About 30 people in a hushed Yellowknife courtroom heard details for the first time of the last few minutes of a cab driver’s life early one morning in the fall of 2018.
Much of the Crown’s case was presented during a bail hearing for one of the men charged with second-degree murder in the death of veteran cab driver Ahmed Mahamud Ali.
However, none of the case can be repeated under a publication ban ordered by the court.
During the two-hour hearing in Supreme Court for James Schiller, the Crown presented evidence and offered theories regarding what led the cab driver to be killed – an unusual situation in a bail hearing, which caused Justice Andrew Mahar to address the public gallery.
“This is one of the rare times that we, in a significant way, get into the evidence … we would typically not be talking about the evidence to such a degree,” the judge said.
“It is critically important that none of the evidence heard here today be reported … discussed or published in any way. Publication can be as simple as disclosing the facts [on social media].
“I’m trusting you all … that none of this information make its way outside this courtroom.”
In court were about a dozen members of the local cab driver community, many of whom had been at previous court dates for Schiller, 49, or his son Elias, 18.
There were also a handful of reporters and several court observers and other members of the public.
After hearing Schiller explain why he should be released on strict conditions – and listening to the Crown argue why bail should not be granted – Mahar announced he would reserve his decision for three weeks, until March 20 at 10am.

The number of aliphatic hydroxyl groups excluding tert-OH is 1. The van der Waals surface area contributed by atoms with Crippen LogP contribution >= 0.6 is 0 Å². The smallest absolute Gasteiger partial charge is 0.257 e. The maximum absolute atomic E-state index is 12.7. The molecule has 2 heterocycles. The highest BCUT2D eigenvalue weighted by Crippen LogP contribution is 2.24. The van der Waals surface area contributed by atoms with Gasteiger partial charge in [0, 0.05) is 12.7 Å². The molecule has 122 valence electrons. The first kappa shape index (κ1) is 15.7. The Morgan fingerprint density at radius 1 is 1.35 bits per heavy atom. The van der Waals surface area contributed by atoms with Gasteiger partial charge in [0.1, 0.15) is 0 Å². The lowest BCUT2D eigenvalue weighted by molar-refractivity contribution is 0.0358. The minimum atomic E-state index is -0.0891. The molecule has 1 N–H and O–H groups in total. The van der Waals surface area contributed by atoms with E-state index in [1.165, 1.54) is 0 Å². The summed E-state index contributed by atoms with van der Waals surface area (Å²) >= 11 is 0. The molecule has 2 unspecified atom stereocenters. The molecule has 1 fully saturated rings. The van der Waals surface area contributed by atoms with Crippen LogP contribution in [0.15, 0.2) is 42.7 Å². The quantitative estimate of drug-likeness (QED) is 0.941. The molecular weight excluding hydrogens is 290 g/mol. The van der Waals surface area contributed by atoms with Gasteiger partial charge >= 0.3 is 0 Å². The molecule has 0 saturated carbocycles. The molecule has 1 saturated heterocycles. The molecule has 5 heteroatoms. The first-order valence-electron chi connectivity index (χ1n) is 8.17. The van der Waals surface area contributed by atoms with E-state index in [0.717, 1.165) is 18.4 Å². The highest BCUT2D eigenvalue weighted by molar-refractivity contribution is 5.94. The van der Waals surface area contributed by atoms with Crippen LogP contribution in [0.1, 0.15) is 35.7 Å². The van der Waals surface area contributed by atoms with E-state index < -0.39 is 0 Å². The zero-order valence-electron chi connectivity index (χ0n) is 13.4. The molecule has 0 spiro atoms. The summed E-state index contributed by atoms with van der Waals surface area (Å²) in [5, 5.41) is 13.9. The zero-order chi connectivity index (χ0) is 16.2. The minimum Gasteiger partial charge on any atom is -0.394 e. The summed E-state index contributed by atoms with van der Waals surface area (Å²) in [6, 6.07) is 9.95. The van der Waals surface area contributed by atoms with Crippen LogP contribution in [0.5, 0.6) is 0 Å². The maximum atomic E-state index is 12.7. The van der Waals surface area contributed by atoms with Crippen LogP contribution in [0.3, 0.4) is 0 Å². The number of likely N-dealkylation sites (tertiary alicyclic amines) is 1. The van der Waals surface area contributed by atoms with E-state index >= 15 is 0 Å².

“This is not something I can decide now,” he said.
The publication ban is to protect the Crown’s case, and also to make sure both of those accused receive a fair trial, said the judge.
These types of bans are common in bail hearings and other pre-trial appearances by accused in criminal proceedings.
What was uncommon in this case was the volume of evidence revealed and the amount of debate it generated between the Crown and defence.
As was previously reported, Ali was pronounced dead shortly after being found unconscious in the back seat of his cab outside Stanton Territorial Hospital in the early morning of November 19.
Earlier this week, dates were set for the Schillers to appear at a preliminary hearing on May 1. At that time, much of the information court heard on Wednesday will be tested and a determination will be made whether to proceed to trial.
Both men have been held at North Slave Correctional Complex since their arrests. There is a no-contact order between the two.
The death of the beloved cabbie, known as “Uncle Ahmed” to fellow drivers, prompted the city’s taxi industry to push for improved driver safety.
On December 10, an unprecedented procession of approximately 90 taxi cabs – flying black ribbons – took place along Franklin Avenue.
The drivers, accompanied by a police escort, said their parade was both a show of respect to Ali and served to underscore the need for greater protection.